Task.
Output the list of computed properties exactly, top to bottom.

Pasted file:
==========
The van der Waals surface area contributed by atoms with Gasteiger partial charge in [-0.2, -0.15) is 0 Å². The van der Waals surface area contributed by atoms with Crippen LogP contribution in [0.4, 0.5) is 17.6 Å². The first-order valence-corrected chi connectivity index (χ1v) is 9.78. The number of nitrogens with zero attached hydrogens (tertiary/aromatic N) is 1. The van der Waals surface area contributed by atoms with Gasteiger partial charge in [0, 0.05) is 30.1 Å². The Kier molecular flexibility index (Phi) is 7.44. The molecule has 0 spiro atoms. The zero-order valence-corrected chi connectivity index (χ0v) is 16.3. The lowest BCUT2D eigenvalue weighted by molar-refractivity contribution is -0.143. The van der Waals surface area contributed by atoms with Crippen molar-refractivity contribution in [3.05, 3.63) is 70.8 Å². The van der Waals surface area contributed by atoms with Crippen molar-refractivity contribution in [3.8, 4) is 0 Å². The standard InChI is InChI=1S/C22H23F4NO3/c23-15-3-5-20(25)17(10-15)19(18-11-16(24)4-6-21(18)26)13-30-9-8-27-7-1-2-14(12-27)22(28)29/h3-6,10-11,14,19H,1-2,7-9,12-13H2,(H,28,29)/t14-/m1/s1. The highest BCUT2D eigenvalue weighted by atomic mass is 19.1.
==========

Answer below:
The van der Waals surface area contributed by atoms with Gasteiger partial charge in [-0.2, -0.15) is 0 Å². The van der Waals surface area contributed by atoms with Crippen LogP contribution in [0.4, 0.5) is 17.6 Å². The first-order valence-corrected chi connectivity index (χ1v) is 9.78. The number of nitrogens with zero attached hydrogens (tertiary/aromatic N) is 1. The van der Waals surface area contributed by atoms with Gasteiger partial charge in [0, 0.05) is 30.1 Å². The Kier molecular flexibility index (Phi) is 7.44. The molecule has 0 spiro atoms. The zero-order valence-corrected chi connectivity index (χ0v) is 16.3. The lowest BCUT2D eigenvalue weighted by molar-refractivity contribution is -0.143. The van der Waals surface area contributed by atoms with Crippen molar-refractivity contribution in [3.05, 3.63) is 70.8 Å². The van der Waals surface area contributed by atoms with Crippen molar-refractivity contribution in [3.8, 4) is 0 Å². The standard InChI is InChI=1S/C22H23F4NO3/c23-15-3-5-20(25)17(10-15)19(18-11-16(24)4-6-21(18)26)13-30-9-8-27-7-1-2-14(12-27)22(28)29/h3-6,10-11,14,19H,1-2,7-9,12-13H2,(H,28,29)/t14-/m1/s1. The highest BCUT2D eigenvalue weighted by atomic mass is 19.1.